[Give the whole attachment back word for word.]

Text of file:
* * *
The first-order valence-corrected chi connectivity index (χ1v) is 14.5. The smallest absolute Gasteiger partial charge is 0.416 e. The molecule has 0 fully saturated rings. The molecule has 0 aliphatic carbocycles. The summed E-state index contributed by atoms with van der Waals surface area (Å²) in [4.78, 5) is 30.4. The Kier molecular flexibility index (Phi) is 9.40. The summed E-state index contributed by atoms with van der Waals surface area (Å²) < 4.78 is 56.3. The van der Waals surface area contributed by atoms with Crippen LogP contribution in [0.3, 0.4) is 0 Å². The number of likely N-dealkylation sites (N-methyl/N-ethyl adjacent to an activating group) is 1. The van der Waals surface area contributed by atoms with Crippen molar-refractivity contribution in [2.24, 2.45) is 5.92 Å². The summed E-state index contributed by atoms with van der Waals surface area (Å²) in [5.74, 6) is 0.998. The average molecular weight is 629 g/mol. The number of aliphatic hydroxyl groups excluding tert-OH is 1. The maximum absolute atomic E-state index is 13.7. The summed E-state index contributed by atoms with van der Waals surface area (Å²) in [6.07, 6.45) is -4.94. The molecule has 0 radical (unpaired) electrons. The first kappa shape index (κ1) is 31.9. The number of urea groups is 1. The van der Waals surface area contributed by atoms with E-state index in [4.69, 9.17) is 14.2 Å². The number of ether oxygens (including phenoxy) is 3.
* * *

The first-order valence-corrected chi connectivity index (χ1v) is 14.5. The smallest absolute Gasteiger partial charge is 0.416 e. The molecule has 0 fully saturated rings. The molecule has 0 aliphatic carbocycles. The summed E-state index contributed by atoms with van der Waals surface area (Å²) in [4.78, 5) is 30.4. The Kier molecular flexibility index (Phi) is 9.40. The summed E-state index contributed by atoms with van der Waals surface area (Å²) < 4.78 is 56.3. The van der Waals surface area contributed by atoms with Crippen LogP contribution in [0.3, 0.4) is 0 Å². The number of likely N-dealkylation sites (N-methyl/N-ethyl adjacent to an activating group) is 1. The van der Waals surface area contributed by atoms with Crippen molar-refractivity contribution in [2.24, 2.45) is 5.92 Å². The summed E-state index contributed by atoms with van der Waals surface area (Å²) in [5.74, 6) is 0.998. The average molecular weight is 629 g/mol. The number of aliphatic hydroxyl groups excluding tert-OH is 1. The maximum absolute atomic E-state index is 13.7. The summed E-state index contributed by atoms with van der Waals surface area (Å²) in [6.07, 6.45) is -4.94. The molecule has 0 radical (unpaired) electrons. The first kappa shape index (κ1) is 31.9. The number of urea groups is 1. The van der Waals surface area contributed by atoms with E-state index in [4.69, 9.17) is 14.2 Å². The number of ether oxygens (including phenoxy) is 3.